Maine employers don't have to pay for medical marijuana under the state workers' compensation system because federal law supersedes state law, the state supreme court ruled Thursday.
The court concluded in a 5-2 decision that federal law takes precedence in a conflict between the federal Controlled Substances Act and the state medical marijuana law.
Existing case law demonstrates that an individual's right to use medical marijuana under state law "cannot be converted into a sword that would require another party" to engage in conduct that violates current federal law, Justice Jeffrey Hjelm wrote for the majority.
The legal case focused on whether a paper mill must pay for medical marijuana prescribed for a worker who was disabled after being hurt on the job in 1989.
Madawaska resident Gaetan Bourgoin won an appeal to the Workers' Compensation Board after arguing that marijuana is cheaper and safer than narcotics.
But the Twin Rivers Paper Co. argued that it shouldn't be required to cover the cost of medical marijuana and that doing so put it in violation of federal law.
The Supreme Judicial Court concluded that the Maine Legislature's exemption of medical marijuana patients from prosecution under state law "does not have the power to change or restrict the application of federal law that positively conflicts with state law."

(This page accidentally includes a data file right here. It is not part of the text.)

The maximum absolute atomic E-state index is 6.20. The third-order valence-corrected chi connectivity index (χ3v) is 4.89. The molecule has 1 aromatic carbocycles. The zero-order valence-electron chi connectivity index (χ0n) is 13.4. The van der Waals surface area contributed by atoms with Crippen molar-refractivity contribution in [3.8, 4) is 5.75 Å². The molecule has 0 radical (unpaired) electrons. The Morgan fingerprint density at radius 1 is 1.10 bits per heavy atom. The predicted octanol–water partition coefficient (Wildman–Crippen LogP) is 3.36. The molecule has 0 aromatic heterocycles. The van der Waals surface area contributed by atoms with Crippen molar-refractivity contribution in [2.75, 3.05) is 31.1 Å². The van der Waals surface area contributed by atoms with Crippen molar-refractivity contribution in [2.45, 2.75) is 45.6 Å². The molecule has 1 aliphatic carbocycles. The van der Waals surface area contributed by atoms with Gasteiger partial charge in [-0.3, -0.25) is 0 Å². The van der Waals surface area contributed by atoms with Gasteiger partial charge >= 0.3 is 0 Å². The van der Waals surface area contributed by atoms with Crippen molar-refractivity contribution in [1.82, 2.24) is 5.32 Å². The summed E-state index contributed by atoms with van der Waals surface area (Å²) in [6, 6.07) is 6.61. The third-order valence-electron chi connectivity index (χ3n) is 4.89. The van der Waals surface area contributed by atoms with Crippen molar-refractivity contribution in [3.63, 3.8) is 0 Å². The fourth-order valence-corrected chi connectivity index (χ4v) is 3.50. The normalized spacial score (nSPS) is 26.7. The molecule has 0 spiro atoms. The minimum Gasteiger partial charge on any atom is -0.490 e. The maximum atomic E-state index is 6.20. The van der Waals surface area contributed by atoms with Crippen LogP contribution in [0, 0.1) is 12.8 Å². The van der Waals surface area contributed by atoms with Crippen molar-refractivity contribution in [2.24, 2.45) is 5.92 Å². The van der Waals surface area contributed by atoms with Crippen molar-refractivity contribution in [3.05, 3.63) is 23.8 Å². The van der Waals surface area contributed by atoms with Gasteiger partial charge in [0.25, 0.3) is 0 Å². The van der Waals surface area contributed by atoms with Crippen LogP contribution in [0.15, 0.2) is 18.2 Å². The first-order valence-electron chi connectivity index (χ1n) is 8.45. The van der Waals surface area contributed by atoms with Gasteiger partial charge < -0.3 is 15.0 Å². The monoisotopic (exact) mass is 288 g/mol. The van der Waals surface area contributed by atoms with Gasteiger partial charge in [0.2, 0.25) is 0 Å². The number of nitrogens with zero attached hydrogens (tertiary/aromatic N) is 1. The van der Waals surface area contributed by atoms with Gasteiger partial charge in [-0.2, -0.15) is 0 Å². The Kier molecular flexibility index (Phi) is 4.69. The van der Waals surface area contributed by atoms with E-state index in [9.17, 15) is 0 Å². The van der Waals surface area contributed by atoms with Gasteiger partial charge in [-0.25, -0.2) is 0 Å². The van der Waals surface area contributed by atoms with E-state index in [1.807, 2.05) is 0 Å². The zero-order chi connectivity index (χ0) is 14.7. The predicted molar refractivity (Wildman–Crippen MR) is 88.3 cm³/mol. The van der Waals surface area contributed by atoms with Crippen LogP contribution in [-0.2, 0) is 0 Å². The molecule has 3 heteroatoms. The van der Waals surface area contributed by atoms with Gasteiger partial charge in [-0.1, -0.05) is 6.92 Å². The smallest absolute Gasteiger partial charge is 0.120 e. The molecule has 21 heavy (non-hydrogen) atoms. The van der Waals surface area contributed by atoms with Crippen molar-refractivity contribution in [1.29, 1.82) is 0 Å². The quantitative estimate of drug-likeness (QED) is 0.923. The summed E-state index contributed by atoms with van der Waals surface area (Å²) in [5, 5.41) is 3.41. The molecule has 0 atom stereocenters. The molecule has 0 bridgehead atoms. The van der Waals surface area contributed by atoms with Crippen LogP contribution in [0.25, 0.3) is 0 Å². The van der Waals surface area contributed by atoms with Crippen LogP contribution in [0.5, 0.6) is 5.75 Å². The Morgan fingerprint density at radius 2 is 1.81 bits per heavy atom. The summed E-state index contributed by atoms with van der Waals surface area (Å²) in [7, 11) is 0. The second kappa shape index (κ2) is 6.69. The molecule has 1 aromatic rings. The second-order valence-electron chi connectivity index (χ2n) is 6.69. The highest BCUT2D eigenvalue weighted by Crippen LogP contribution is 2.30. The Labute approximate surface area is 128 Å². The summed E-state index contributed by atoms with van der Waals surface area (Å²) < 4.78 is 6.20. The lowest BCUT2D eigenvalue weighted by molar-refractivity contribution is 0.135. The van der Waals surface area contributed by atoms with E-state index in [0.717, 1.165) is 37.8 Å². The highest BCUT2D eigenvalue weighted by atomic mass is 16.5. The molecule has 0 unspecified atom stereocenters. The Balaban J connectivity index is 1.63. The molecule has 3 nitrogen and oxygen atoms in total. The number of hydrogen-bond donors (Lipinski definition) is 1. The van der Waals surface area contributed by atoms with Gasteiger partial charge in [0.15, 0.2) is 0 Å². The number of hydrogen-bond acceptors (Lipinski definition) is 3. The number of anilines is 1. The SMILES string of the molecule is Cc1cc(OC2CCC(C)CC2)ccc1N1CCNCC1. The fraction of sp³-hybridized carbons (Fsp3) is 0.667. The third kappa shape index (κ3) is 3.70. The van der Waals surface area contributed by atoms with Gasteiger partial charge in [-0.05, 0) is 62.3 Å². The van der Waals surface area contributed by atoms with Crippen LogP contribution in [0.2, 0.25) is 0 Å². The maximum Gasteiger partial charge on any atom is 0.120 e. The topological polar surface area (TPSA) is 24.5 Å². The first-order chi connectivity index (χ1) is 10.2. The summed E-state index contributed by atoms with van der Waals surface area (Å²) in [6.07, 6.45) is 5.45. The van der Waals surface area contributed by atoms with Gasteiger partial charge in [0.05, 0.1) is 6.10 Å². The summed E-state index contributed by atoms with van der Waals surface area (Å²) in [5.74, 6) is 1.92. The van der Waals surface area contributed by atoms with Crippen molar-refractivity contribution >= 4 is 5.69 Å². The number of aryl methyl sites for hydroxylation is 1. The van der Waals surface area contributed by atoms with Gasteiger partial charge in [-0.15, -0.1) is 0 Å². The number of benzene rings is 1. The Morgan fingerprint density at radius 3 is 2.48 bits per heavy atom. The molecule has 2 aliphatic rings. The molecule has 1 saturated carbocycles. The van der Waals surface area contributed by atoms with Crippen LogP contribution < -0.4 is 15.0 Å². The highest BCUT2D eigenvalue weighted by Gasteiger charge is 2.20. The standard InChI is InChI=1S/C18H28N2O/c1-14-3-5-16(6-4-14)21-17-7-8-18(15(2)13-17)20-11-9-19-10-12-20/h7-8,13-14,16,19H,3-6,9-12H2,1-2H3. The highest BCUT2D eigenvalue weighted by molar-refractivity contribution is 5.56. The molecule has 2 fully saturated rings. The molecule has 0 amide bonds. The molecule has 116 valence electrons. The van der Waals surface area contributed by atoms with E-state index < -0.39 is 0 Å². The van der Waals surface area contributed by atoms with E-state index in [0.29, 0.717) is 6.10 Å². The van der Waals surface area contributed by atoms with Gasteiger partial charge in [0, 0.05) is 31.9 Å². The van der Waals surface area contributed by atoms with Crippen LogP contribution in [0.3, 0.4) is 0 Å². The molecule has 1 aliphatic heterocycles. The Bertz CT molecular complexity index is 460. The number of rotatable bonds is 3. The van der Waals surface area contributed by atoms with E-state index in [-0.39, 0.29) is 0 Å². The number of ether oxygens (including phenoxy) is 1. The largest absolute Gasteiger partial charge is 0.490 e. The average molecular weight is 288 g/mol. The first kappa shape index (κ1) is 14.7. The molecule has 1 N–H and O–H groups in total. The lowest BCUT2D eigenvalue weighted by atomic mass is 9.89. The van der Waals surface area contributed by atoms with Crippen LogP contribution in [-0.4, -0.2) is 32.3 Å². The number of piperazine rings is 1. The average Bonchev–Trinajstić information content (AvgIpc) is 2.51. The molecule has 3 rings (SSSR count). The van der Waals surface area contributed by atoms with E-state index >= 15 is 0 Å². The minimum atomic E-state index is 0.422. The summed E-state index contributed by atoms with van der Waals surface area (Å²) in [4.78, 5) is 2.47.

Two dissenting justices wrote that the compelling story of how the injured worker was weaned from opioids by use of medical marijuana justified requiring the reimbursement.
"The result of the court's opinion today is to deprive (the worker) of reimbursement for medication that has finally given him relief from his chronic pain, and to perhaps force him to return to the use of opioids and other drugs...," Justice Joseph Jabar wrote.
Bourgoin, who suffered a back injury, plans to meet with his attorney to explore his legal options. He said Thursday that he's currently spending $400 out of pocket each month to fill his medical marijuana prescription.
His doctor suggested trying medical marijuana, and he said it took the edge off his chronic pain and allowed him to function. He said he has no interest is going back to opioids, which he said "ruined my life for 25 years."
"The medical marijuana gave me back a quality of life. With opioids, I was in bed, or on the couch, all the time," he said.
At least five states — Connecticut, Maine, Minnesota, New Jersey and New Mexico — have found medical marijuana treatment is reimbursable under their workers' compensation laws, according to the National Council for Compensation Insurance.
Florida and North Dakota, meanwhile, passed laws last year excluding medical marijuana treatment from workers' compensation reimbursement.